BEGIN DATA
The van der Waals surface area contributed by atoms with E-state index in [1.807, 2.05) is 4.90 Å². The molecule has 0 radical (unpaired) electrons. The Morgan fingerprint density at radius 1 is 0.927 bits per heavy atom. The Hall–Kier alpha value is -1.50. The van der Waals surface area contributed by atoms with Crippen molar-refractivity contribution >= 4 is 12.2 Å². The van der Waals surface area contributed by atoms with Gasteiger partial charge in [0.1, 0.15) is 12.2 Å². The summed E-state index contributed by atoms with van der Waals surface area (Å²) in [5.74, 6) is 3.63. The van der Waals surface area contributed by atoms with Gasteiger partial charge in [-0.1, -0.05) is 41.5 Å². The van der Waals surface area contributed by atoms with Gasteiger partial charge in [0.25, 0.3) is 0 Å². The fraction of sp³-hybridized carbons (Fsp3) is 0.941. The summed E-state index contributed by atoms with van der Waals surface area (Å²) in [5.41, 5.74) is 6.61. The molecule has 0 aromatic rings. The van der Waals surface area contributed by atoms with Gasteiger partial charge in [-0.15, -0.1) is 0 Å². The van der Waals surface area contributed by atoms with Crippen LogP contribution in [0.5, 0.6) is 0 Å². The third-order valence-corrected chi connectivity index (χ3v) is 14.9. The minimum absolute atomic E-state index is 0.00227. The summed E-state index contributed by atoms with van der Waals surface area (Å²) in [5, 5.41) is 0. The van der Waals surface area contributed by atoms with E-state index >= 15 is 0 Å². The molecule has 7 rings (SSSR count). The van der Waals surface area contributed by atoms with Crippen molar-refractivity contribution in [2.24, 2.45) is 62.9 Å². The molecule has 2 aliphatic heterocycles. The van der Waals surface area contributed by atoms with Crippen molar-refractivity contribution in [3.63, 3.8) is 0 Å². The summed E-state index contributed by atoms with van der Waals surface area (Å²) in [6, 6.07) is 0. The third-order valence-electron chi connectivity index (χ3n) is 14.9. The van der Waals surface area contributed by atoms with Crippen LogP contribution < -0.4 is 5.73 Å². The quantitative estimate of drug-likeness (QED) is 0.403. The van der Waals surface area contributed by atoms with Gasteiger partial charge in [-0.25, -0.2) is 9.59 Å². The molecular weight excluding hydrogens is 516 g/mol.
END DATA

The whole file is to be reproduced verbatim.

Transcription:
The van der Waals surface area contributed by atoms with E-state index in [1.807, 2.05) is 4.90 Å². The molecule has 0 radical (unpaired) electrons. The Morgan fingerprint density at radius 1 is 0.927 bits per heavy atom. The Hall–Kier alpha value is -1.50. The van der Waals surface area contributed by atoms with Crippen molar-refractivity contribution >= 4 is 12.2 Å². The van der Waals surface area contributed by atoms with Gasteiger partial charge in [0.1, 0.15) is 12.2 Å². The summed E-state index contributed by atoms with van der Waals surface area (Å²) in [5.74, 6) is 3.63. The van der Waals surface area contributed by atoms with Gasteiger partial charge in [-0.1, -0.05) is 41.5 Å². The van der Waals surface area contributed by atoms with Gasteiger partial charge in [0.25, 0.3) is 0 Å². The fraction of sp³-hybridized carbons (Fsp3) is 0.941. The summed E-state index contributed by atoms with van der Waals surface area (Å²) in [5.41, 5.74) is 6.61. The molecule has 0 aromatic rings. The van der Waals surface area contributed by atoms with Gasteiger partial charge in [-0.15, -0.1) is 0 Å². The van der Waals surface area contributed by atoms with Crippen LogP contribution in [0.5, 0.6) is 0 Å². The third-order valence-corrected chi connectivity index (χ3v) is 14.9. The minimum absolute atomic E-state index is 0.00227. The summed E-state index contributed by atoms with van der Waals surface area (Å²) in [5, 5.41) is 0. The van der Waals surface area contributed by atoms with E-state index >= 15 is 0 Å². The molecule has 7 rings (SSSR count). The van der Waals surface area contributed by atoms with Crippen molar-refractivity contribution in [2.24, 2.45) is 62.9 Å². The molecule has 2 aliphatic heterocycles. The van der Waals surface area contributed by atoms with Crippen molar-refractivity contribution in [3.63, 3.8) is 0 Å². The summed E-state index contributed by atoms with van der Waals surface area (Å²) in [6, 6.07) is 0. The third-order valence-electron chi connectivity index (χ3n) is 14.9. The van der Waals surface area contributed by atoms with Crippen LogP contribution < -0.4 is 5.73 Å². The quantitative estimate of drug-likeness (QED) is 0.403. The van der Waals surface area contributed by atoms with Gasteiger partial charge in [-0.25, -0.2) is 9.59 Å². The molecular weight excluding hydrogens is 516 g/mol.